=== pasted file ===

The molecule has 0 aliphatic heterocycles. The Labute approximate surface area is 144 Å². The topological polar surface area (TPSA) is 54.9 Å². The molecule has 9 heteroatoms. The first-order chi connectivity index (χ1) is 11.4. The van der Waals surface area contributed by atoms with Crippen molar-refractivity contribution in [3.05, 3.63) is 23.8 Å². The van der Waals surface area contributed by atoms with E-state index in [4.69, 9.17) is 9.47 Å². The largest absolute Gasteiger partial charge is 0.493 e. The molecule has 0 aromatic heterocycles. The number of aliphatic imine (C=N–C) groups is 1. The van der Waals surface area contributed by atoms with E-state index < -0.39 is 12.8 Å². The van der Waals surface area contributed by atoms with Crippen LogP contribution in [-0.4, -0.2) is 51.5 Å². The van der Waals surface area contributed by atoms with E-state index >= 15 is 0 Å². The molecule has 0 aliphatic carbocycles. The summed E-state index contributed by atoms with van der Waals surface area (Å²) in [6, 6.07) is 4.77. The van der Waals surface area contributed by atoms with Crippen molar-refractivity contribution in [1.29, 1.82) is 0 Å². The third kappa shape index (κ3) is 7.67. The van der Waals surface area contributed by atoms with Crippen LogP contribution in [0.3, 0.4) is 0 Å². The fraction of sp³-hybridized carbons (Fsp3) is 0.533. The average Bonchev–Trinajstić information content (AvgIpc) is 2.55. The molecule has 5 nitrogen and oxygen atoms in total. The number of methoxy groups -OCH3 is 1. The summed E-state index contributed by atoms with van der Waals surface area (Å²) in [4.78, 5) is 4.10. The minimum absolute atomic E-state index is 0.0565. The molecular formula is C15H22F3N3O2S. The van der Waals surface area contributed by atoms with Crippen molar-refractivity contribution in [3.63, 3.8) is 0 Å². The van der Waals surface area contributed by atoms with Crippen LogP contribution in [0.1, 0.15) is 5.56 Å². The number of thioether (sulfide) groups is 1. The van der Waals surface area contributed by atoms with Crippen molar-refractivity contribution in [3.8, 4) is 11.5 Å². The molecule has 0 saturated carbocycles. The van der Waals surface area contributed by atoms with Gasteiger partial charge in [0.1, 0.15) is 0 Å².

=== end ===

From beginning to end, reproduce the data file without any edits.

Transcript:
The molecule has 0 aliphatic heterocycles. The Labute approximate surface area is 144 Å². The topological polar surface area (TPSA) is 54.9 Å². The molecule has 9 heteroatoms. The first-order chi connectivity index (χ1) is 11.4. The van der Waals surface area contributed by atoms with Crippen molar-refractivity contribution in [3.05, 3.63) is 23.8 Å². The van der Waals surface area contributed by atoms with E-state index in [4.69, 9.17) is 9.47 Å². The largest absolute Gasteiger partial charge is 0.493 e. The molecule has 0 aromatic heterocycles. The number of aliphatic imine (C=N–C) groups is 1. The van der Waals surface area contributed by atoms with E-state index < -0.39 is 12.8 Å². The van der Waals surface area contributed by atoms with Crippen LogP contribution in [-0.4, -0.2) is 51.5 Å². The van der Waals surface area contributed by atoms with E-state index >= 15 is 0 Å². The molecule has 0 aliphatic carbocycles. The summed E-state index contributed by atoms with van der Waals surface area (Å²) in [6, 6.07) is 4.77. The van der Waals surface area contributed by atoms with Crippen molar-refractivity contribution in [1.29, 1.82) is 0 Å². The third kappa shape index (κ3) is 7.67. The van der Waals surface area contributed by atoms with Crippen LogP contribution in [0.3, 0.4) is 0 Å². The fraction of sp³-hybridized carbons (Fsp3) is 0.533. The average Bonchev–Trinajstić information content (AvgIpc) is 2.55. The molecule has 5 nitrogen and oxygen atoms in total. The number of methoxy groups -OCH3 is 1. The summed E-state index contributed by atoms with van der Waals surface area (Å²) in [4.78, 5) is 4.10. The minimum absolute atomic E-state index is 0.0565. The molecular formula is C15H22F3N3O2S. The van der Waals surface area contributed by atoms with Crippen molar-refractivity contribution in [3.63, 3.8) is 0 Å². The van der Waals surface area contributed by atoms with Crippen LogP contribution in [0.1, 0.15) is 5.56 Å². The number of thioether (sulfide) groups is 1. The van der Waals surface area contributed by atoms with Crippen molar-refractivity contribution in [3.8, 4) is 11.5 Å². The molecule has 0 saturated carbocycles. The van der Waals surface area contributed by atoms with Gasteiger partial charge in [0.1, 0.15) is 0 Å².